Ivanhoe’s 1965 best and fairest winner Euan Logan has died, aged 80.
‘Logie’ was a key member of Ivanhoe’s 1969 B grade premiership, playing at centre half back.
He also played in the club’s 1966 B grade grand final and was in the VAFA state team that beat Tasmania, South Australia, and Western Australia at the AAFC Carnival in Adelaide in 1964.
Logie was a club life member and regularly attended past player functions with former teammates.
He passed away on March 19. A funeral will be held at Le Pine, 741 High St, East Kew, on Friday April 1, at 2.30pm.
Club legend Don Blackwood has penned a moving tribute (below) to his teammate Logie Bear, whose exploits “will live forever in the annals of the IAFC”.
THE LOGIE BEAR
by Don Blackwood
We hear of Shane Warne and Rodney Marsh – almost mystical creatures in their sporting worlds.
We hear of other figures walking the international stage larger than life, but sometimes making a mess of things. We now are all trying to reconnect after a harrowing couple of years.
But what must not be forgotten is other people closer to home and closer to our hearts and souls. At the local community level, we have these grandiose figures; ones who can make you laugh and cry; interested in other people and prepared to self deprecate at the expense of themselves in favour of others.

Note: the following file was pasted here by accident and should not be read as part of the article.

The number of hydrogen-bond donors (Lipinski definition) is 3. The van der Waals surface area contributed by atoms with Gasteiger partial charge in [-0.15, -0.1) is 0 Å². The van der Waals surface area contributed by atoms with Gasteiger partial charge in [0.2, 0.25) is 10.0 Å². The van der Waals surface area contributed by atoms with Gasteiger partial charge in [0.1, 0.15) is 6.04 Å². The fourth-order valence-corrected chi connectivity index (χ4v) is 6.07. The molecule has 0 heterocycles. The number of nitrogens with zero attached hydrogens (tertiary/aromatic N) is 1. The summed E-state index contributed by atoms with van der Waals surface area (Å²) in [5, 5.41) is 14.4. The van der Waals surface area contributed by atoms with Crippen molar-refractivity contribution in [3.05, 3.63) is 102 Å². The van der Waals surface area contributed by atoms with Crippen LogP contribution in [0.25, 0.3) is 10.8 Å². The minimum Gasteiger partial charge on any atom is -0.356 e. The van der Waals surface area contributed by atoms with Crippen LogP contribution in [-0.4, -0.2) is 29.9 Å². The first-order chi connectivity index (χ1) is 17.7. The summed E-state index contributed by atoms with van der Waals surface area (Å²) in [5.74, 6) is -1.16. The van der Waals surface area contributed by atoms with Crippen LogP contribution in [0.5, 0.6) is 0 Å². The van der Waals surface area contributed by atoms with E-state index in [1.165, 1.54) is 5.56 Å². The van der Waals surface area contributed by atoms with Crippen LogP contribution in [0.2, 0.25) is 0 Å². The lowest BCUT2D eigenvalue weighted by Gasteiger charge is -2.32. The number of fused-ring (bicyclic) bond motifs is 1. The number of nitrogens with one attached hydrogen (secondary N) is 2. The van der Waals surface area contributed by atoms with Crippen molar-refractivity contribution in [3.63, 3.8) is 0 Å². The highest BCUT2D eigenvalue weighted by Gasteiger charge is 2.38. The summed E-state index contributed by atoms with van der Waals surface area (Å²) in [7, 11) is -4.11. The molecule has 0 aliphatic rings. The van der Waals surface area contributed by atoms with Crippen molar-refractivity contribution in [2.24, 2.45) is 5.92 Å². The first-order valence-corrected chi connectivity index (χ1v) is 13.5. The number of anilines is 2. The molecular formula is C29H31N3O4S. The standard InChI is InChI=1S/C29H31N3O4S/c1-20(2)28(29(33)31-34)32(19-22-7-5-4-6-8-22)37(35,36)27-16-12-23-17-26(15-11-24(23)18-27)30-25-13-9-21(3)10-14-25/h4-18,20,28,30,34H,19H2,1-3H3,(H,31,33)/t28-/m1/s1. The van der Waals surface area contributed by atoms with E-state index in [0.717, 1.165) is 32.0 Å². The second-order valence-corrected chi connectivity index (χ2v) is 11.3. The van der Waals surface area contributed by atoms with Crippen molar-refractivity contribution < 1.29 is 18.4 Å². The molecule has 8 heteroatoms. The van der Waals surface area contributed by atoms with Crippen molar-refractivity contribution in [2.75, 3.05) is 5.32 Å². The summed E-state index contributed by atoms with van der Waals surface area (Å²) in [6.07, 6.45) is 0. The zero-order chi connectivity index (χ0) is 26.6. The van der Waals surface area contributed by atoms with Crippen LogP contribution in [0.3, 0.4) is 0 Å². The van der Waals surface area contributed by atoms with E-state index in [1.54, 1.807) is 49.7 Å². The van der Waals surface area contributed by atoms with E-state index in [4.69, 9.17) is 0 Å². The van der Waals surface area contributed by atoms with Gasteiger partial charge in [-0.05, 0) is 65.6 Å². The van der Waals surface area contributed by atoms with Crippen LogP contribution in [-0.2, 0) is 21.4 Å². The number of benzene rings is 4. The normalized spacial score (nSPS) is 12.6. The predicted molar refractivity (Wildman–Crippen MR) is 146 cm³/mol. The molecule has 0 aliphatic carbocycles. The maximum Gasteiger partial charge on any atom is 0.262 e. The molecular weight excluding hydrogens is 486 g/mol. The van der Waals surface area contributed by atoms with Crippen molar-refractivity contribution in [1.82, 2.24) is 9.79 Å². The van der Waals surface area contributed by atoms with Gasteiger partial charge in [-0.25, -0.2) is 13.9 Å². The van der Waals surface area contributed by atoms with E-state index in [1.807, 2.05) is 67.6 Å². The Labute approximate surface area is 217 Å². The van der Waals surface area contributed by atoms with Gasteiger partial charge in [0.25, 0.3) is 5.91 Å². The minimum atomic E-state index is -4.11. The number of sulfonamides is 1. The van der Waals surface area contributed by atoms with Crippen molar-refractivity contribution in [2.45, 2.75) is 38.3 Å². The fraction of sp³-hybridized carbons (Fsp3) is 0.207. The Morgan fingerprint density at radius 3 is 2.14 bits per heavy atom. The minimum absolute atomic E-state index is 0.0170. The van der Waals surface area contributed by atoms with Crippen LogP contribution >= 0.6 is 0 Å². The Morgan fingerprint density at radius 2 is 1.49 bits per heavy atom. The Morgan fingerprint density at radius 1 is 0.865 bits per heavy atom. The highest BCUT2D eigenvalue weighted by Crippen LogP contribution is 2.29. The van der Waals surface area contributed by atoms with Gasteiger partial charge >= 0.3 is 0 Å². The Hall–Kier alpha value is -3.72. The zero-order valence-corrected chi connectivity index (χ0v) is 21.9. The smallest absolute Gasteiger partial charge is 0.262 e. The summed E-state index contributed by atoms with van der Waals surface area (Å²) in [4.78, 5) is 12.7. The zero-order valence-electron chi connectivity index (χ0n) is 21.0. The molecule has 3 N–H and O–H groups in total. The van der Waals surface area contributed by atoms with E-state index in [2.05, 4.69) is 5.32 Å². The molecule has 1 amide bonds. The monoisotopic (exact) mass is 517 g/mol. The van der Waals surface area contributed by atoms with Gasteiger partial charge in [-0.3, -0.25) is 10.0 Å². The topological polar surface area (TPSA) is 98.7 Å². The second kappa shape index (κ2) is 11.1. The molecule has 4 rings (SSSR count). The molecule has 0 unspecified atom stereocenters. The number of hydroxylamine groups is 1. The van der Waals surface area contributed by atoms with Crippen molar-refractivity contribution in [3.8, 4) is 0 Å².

Euan Logan was one of those characters.
We’ll miss him terribly at Hoe Park, but his legendary exploits will live forever in the annals of the IAFC.
I can still see him and his other antics: they will be etched into my memory for as long as I shall live. Others will join me.
1 “Why So” winning at Mornington
2 One arm fiddler rendition at the Kew receptions centre
3 Grand Final Relaxa tabs to calm you down. No.
And there was the footy. Logie was a tall, bustling CHB who had a giant leap and was a prodigious kick. No rest for the opposition CHF. He was a key figure in the club’s ’69 flag.
Logie represented Victoria in the amateurs.
But beyond this, was his generosity to all of us. Not just the handouts of caps, books and other marketeers’ worldly possessions, but his gifts to us as a person. No bullshit stuff, talking around corners or being someone you are not.
No, you got the real Euan McCoy Logan.
And people – other opposition players – still talk about Logie’s climb on their back or the talk out of the side of the mouth to back “No 4, Race 2 – a red hot certainty”. “Put your house on it,” Logie would say. And we did. We’re here to still talk about it: sadly Logie is not.
One of the IAFC’s favourite sons is lost forever, but his name remains squarely on the B&F and life members’ board.
To Betty, Fi, Tino and other family members, please remember always the fine Logie days.
The IAFC is mighty proud of one of their favourite sons – a key figure in their glory days of the late 60s.
Logie was one of our best. One of our fairest in all ways. And his life will always be remembered by all of us – together.
He was a team player and we’ll miss him.
RIP Logie: you deserve it.